3.9N_Mathematical_Induction

# 3.9N_Mathematical_Induction - Math 280 Class Notes 3.9...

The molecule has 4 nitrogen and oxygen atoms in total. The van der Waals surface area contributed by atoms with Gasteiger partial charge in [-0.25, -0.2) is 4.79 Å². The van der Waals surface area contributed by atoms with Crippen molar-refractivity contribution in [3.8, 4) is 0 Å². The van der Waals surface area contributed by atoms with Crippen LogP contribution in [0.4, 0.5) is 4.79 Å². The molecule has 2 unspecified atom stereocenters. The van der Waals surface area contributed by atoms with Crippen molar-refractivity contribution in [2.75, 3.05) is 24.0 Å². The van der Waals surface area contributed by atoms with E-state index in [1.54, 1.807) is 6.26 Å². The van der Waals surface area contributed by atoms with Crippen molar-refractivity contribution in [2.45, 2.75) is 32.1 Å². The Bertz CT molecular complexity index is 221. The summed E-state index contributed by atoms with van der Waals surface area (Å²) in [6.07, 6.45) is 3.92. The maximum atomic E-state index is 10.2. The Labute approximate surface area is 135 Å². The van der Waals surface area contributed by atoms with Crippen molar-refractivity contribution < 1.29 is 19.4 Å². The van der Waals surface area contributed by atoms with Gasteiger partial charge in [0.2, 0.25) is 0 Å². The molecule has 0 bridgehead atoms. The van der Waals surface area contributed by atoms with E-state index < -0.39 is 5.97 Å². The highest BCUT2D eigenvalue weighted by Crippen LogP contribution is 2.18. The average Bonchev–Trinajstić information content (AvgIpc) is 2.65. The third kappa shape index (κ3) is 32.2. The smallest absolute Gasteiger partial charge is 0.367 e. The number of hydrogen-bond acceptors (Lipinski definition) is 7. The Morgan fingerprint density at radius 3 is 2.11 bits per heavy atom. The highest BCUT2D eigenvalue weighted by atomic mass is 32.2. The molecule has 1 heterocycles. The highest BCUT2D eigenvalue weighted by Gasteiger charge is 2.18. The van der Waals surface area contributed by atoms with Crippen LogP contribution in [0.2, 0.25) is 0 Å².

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Math 280 Strategies of Proof Fall 2007 Class Notes 3.9 Proof by Mathematical Induction Proof by mathematical induction is a special method of proof, used for proving universal statements of the form n p ( n ), where the domain for n is the set N of positive integers or a subset of N . The method is based upon the following principle, which may be considered an axiom of the set of positive integers. Note that as an axiom, the Principle of Mathematical Induction does not require proof. Principle of Mathematical Induction. Let S be a subset of the set N of positive integers. Suppose (1) 1 S , and (2) for all k N , if k S , then k + 1 S . Then S = N . To see why this should be considered an axiom, suppose S is a subset of N and suppose S satisfies the two properties in the Principle. According to the first property, 1 S . The second property says that for all positive integers k , whenever k S , then the next integer k + 1 S . Applying this property, since 1 S , then the next integer 1 + 1 = 2 S . Applying the second property again, since 2 S , then the next integer 2 + 1 = 3 S . Since 3 S , then 3 + 1 = 4 S . Since 4 S , then 4 + 1 = 5 S . Continuing, we will obtain that every positive integer is in S . Thus S = N , as concluded by the principle. We now want to apply the Principle of Mathematical Induction to proving statements. Con- sider a universal statement of the form ( n N ) p ( n ), where the domain for n is the set N of positive integers. To prove ( n N ) p ( n ) is true, we need to show that p ( n ) is true for all positive integers n . Let S be the truth set of p ( n ), the subset of positive integers n for which the proposi- tional function p ( n ) is true. To show that ( n N ) p ( n ) is true, we need to prove that the truth set S = N . The first condition in the Principle of Mathematical Induction, 1 S , is then equivalent to the condition that p (1) is true. The second condition ( k N ) , [( k S ) ( k + 1 S )] , is equivalent to the condition ( k N ) [ p ( k ) p ( k + 1)] . We can then restate the principle in terms of the propositional function as follows: Principle of Mathematical Induction. Suppose p ( n ) is a propositional function with domain the set N of positive integers. Suppose (1) p (1) is true, and (2) ( k N ) [ p ( k ) p ( k + 1)] is true. Then ( n N ) p ( n ) is true. We can use the principle in this form to obtain the following procedure for proving a statement of the form n p ( n ). In order to prove ( n N ) p ( n ) is true, we need to prove the two conditions in the Principle hold. The proof of (1) is usually called the Basis Step of the proof and the proof of (2) is called the Induction Step. Note also that it’s often convenient in induction proofs to use the notation p ( n ) for the propositional function in the proof, instead of explicitly writing out the propositional function.

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